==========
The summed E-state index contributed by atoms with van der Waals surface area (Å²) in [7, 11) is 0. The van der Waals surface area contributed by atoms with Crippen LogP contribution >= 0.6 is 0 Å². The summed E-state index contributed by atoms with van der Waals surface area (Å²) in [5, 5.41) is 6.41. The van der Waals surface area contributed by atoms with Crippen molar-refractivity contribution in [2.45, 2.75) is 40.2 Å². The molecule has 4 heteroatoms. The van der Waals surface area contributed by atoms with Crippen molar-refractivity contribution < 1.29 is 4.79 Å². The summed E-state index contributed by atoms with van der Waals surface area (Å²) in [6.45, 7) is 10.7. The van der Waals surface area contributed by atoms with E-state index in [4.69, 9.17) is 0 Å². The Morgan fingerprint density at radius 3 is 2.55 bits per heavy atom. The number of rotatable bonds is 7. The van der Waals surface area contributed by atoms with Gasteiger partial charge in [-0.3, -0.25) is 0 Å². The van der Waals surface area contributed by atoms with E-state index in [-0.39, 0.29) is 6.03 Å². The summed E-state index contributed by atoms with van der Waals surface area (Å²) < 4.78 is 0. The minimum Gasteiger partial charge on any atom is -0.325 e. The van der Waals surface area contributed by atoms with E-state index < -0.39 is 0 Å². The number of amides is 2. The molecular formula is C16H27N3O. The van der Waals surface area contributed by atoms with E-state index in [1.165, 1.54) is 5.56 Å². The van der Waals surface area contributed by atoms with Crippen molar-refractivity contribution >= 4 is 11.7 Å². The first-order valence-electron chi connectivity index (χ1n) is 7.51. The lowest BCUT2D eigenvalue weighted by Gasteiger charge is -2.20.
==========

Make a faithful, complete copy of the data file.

The summed E-state index contributed by atoms with van der Waals surface area (Å²) in [7, 11) is 0. The van der Waals surface area contributed by atoms with Crippen LogP contribution >= 0.6 is 0 Å². The summed E-state index contributed by atoms with van der Waals surface area (Å²) in [5, 5.41) is 6.41. The van der Waals surface area contributed by atoms with Crippen molar-refractivity contribution in [2.45, 2.75) is 40.2 Å². The molecule has 4 heteroatoms. The van der Waals surface area contributed by atoms with Crippen molar-refractivity contribution < 1.29 is 4.79 Å². The summed E-state index contributed by atoms with van der Waals surface area (Å²) in [6.45, 7) is 10.7. The van der Waals surface area contributed by atoms with E-state index in [4.69, 9.17) is 0 Å². The Morgan fingerprint density at radius 3 is 2.55 bits per heavy atom. The number of rotatable bonds is 7. The van der Waals surface area contributed by atoms with Gasteiger partial charge in [-0.3, -0.25) is 0 Å². The van der Waals surface area contributed by atoms with E-state index in [-0.39, 0.29) is 6.03 Å². The summed E-state index contributed by atoms with van der Waals surface area (Å²) < 4.78 is 0. The minimum Gasteiger partial charge on any atom is -0.325 e. The van der Waals surface area contributed by atoms with E-state index < -0.39 is 0 Å². The number of amides is 2. The molecular formula is C16H27N3O. The van der Waals surface area contributed by atoms with E-state index in [1.165, 1.54) is 5.56 Å². The van der Waals surface area contributed by atoms with Crippen molar-refractivity contribution >= 4 is 11.7 Å². The first-order valence-electron chi connectivity index (χ1n) is 7.51. The lowest BCUT2D eigenvalue weighted by Gasteiger charge is -2.20.